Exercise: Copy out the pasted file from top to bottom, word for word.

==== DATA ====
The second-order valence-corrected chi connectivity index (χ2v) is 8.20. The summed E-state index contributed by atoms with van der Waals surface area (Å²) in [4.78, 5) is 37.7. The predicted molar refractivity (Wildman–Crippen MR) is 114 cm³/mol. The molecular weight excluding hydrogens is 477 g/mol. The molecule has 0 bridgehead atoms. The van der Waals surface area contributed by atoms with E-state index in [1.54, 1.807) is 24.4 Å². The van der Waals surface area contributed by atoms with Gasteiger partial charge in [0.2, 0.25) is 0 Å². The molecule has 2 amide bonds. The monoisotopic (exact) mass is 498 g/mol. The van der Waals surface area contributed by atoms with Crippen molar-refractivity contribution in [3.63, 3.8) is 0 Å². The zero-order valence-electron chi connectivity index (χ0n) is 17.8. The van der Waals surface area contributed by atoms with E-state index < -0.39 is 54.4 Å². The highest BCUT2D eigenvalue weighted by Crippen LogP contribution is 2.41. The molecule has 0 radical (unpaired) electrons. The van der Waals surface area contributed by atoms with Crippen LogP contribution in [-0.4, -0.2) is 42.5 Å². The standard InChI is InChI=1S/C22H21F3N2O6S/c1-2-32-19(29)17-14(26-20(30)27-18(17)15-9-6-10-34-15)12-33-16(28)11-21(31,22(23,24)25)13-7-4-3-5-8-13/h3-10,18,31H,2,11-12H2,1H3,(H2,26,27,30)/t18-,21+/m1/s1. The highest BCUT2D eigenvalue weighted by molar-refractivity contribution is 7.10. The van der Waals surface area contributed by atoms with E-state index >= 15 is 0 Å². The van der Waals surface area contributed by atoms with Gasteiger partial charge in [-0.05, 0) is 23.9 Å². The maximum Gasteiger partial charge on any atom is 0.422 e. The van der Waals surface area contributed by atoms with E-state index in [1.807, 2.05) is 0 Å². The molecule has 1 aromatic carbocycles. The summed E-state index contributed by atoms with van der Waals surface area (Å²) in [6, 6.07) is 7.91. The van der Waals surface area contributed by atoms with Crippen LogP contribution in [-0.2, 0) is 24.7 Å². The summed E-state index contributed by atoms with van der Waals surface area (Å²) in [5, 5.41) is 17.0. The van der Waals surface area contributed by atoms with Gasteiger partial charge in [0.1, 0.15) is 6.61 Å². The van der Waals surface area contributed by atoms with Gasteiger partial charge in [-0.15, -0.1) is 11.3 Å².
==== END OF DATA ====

The second-order valence-corrected chi connectivity index (χ2v) is 8.20. The summed E-state index contributed by atoms with van der Waals surface area (Å²) in [4.78, 5) is 37.7. The predicted molar refractivity (Wildman–Crippen MR) is 114 cm³/mol. The molecular weight excluding hydrogens is 477 g/mol. The molecule has 0 bridgehead atoms. The van der Waals surface area contributed by atoms with E-state index in [1.54, 1.807) is 24.4 Å². The van der Waals surface area contributed by atoms with Gasteiger partial charge in [0.2, 0.25) is 0 Å². The molecule has 2 amide bonds. The monoisotopic (exact) mass is 498 g/mol. The van der Waals surface area contributed by atoms with Crippen molar-refractivity contribution in [3.63, 3.8) is 0 Å². The zero-order valence-electron chi connectivity index (χ0n) is 17.8. The van der Waals surface area contributed by atoms with E-state index < -0.39 is 54.4 Å². The highest BCUT2D eigenvalue weighted by Crippen LogP contribution is 2.41. The molecule has 0 radical (unpaired) electrons. The van der Waals surface area contributed by atoms with Crippen LogP contribution in [-0.4, -0.2) is 42.5 Å². The standard InChI is InChI=1S/C22H21F3N2O6S/c1-2-32-19(29)17-14(26-20(30)27-18(17)15-9-6-10-34-15)12-33-16(28)11-21(31,22(23,24)25)13-7-4-3-5-8-13/h3-10,18,31H,2,11-12H2,1H3,(H2,26,27,30)/t18-,21+/m1/s1. The highest BCUT2D eigenvalue weighted by molar-refractivity contribution is 7.10. The van der Waals surface area contributed by atoms with E-state index >= 15 is 0 Å². The van der Waals surface area contributed by atoms with Gasteiger partial charge in [-0.05, 0) is 23.9 Å². The maximum Gasteiger partial charge on any atom is 0.422 e. The van der Waals surface area contributed by atoms with E-state index in [1.807, 2.05) is 0 Å². The molecule has 1 aromatic carbocycles. The summed E-state index contributed by atoms with van der Waals surface area (Å²) in [6, 6.07) is 7.91. The van der Waals surface area contributed by atoms with Crippen LogP contribution in [-0.2, 0) is 24.7 Å². The summed E-state index contributed by atoms with van der Waals surface area (Å²) in [5, 5.41) is 17.0. The van der Waals surface area contributed by atoms with Gasteiger partial charge in [0.1, 0.15) is 6.61 Å². The van der Waals surface area contributed by atoms with Gasteiger partial charge in [-0.15, -0.1) is 11.3 Å².